Delta Variant Leads to Shift in Consumer Behavior — Marketers Respond
With Covid-19 Delta variant cases on the rise, social distancing and sanitation have once again become top priorities for consumers. According to new data by Avionos, consumers are growing increasingly wary of shopping in physical stores due to the rise of the Delta variant. Among those consumers who shopped with a new brand during the pandemic, almost one-third cited safe in-store experiences as a top reason for choosing that brand.
Rather than seeing this latest shift in consumer sentiment as an obstacle, some marketers are using it as an opportunity to capture new audiences and engage more deeply with their existing customers.
“Now, more than ever, people are searching for a connection, and those brands that can inspire through storytelling will come out ahead,” says Avionos’ Mousumi Behari.
While promotions still reign supreme as a primary marketing strategy for retail brands this summer, Behari says brands should tread cautiously in the weeks ahead. There are growing concerns that the Delta variant may scare Americans into staying home, which would be incredibly damaging for retailers as we head into fall.
Behari cautions that the pandemic is still a reality, and brand marketers need to demonstrate a certain amount of empathy for what people are going through. Behari says this is not the time to pull back on convenient shopping options and easy return policies, which many brands put into place during the early days of the pandemic last year.
“[One] thing we have seen in the last year is an emphasis on socially conscious marketing,” Behari says. “The only thing I would caution here is to be authentic and to get it right; otherwise, the wrong messaging could be very damaging.”
Although consumer spending has held steady amidst the Delta variant surge so far, cracks are beginning to emerge. While the hard data doesn’t indicate that consumers are pulling back on spending at physical storefronts just yet, at least one survey suggests that concerns are growing. According to Civic Science, the percentage of consumers who say they are not concerned about being in public spaces has fallen from 50% to 41% in recent weeks. Los Angeles County has already implemented a new mask mandate for indoor activities, and other areas are likely to follow.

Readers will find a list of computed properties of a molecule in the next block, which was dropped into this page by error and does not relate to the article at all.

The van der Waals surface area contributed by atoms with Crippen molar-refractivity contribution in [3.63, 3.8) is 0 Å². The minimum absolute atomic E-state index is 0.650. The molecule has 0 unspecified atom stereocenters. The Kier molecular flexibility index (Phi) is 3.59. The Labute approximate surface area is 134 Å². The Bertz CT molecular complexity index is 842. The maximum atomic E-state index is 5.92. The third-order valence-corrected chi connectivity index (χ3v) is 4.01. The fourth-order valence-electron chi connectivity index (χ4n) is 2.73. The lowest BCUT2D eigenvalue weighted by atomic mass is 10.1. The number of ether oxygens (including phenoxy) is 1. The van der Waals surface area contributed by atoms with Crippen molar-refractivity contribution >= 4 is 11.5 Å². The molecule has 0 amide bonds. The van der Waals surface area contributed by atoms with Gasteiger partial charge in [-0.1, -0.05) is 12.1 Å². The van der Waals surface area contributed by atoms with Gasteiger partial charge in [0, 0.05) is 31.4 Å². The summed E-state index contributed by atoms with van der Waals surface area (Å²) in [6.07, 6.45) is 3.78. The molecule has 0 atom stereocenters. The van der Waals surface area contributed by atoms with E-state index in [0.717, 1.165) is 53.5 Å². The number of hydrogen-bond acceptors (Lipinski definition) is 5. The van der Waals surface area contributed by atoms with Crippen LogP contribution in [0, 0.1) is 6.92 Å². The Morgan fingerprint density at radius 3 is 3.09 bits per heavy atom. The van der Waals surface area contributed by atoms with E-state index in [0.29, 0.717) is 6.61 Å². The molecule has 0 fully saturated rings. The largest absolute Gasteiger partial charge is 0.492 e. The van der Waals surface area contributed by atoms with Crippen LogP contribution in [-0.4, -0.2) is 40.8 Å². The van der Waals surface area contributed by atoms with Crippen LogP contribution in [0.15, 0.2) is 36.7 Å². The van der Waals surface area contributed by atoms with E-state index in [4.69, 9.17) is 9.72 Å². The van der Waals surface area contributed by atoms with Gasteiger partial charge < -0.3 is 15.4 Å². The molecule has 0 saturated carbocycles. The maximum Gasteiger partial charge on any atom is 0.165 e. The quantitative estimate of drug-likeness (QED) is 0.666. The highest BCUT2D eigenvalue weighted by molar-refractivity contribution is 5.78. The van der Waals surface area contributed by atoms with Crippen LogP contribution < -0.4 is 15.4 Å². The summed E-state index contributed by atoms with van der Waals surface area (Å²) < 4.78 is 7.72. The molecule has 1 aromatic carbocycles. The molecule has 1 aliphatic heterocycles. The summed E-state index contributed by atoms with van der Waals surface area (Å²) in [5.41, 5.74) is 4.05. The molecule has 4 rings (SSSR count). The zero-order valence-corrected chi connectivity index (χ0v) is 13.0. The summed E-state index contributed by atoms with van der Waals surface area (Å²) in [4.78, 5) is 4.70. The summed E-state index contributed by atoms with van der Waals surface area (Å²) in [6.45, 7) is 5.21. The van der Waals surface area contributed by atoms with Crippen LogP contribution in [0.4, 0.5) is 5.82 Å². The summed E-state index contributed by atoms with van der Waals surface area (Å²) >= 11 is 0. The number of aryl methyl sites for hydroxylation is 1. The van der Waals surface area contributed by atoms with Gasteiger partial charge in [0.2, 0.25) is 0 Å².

“I’ve seen large retailers like Target and Walmart revert to having all their employees wear masks,” Behari says. “Retailers such as The Home Depot now have checkout kiosks with plexiglass barriers for protection, and others are encouraging customers to use the self-checkout to lessen contact.”
With more consumers citing safe in-store experiences as one of their biggest concerns, and 77% of shoppers now saying they’ve come to trust certain brands more due to their actions during the pandemic, Behari sees an opportunity for marketers to stand out with distinctive campaign strategies.
Live streaming events, for example, have worked especially well for independent brands, as well as Amazon. Behari says the success of this approach can largely be attributed to the fact that people are still at home more now than before the Covid-19 pandemic, and they have the free time to tune in. If the rising Delta variant pushes even more consumers into staying at home, then approaches like this will become even more valuable for online and offline brands.
“Social media is also growing as a viable e-commerce channel as evidenced by TikTok integrating with Shopify to offer brands a method to monetize the platform. This is a classic ‘meet the customer where they are’ play,” Behari says. “All of these digital channels will help Covid-19 safety strategies as they lessen contact while still remaining easy and convenient.”
Stephanie Miles is a senior editor at Street Fight.